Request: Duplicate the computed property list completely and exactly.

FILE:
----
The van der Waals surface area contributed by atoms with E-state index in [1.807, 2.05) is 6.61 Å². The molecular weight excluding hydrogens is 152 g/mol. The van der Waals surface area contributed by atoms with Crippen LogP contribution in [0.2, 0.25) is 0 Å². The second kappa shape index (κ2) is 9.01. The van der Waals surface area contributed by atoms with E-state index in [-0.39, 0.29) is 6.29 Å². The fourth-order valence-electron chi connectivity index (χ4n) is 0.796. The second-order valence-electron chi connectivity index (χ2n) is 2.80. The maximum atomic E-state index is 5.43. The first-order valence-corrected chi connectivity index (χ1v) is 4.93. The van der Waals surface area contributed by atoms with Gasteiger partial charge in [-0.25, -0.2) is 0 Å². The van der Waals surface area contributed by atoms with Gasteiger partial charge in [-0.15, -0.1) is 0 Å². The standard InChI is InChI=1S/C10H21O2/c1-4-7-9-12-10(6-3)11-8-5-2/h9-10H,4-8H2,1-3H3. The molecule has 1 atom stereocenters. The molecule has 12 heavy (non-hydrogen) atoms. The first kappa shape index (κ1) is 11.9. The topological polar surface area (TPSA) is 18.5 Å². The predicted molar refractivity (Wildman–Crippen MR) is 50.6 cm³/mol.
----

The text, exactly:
The van der Waals surface area contributed by atoms with E-state index in [1.807, 2.05) is 6.61 Å². The molecular weight excluding hydrogens is 152 g/mol. The van der Waals surface area contributed by atoms with Crippen LogP contribution in [0.2, 0.25) is 0 Å². The second kappa shape index (κ2) is 9.01. The van der Waals surface area contributed by atoms with E-state index in [-0.39, 0.29) is 6.29 Å². The fourth-order valence-electron chi connectivity index (χ4n) is 0.796. The second-order valence-electron chi connectivity index (χ2n) is 2.80. The maximum atomic E-state index is 5.43. The first-order valence-corrected chi connectivity index (χ1v) is 4.93. The van der Waals surface area contributed by atoms with Gasteiger partial charge in [-0.25, -0.2) is 0 Å². The van der Waals surface area contributed by atoms with Gasteiger partial charge in [-0.15, -0.1) is 0 Å². The standard InChI is InChI=1S/C10H21O2/c1-4-7-9-12-10(6-3)11-8-5-2/h9-10H,4-8H2,1-3H3. The molecule has 1 atom stereocenters. The molecule has 12 heavy (non-hydrogen) atoms. The first kappa shape index (κ1) is 11.9. The topological polar surface area (TPSA) is 18.5 Å². The predicted molar refractivity (Wildman–Crippen MR) is 50.6 cm³/mol.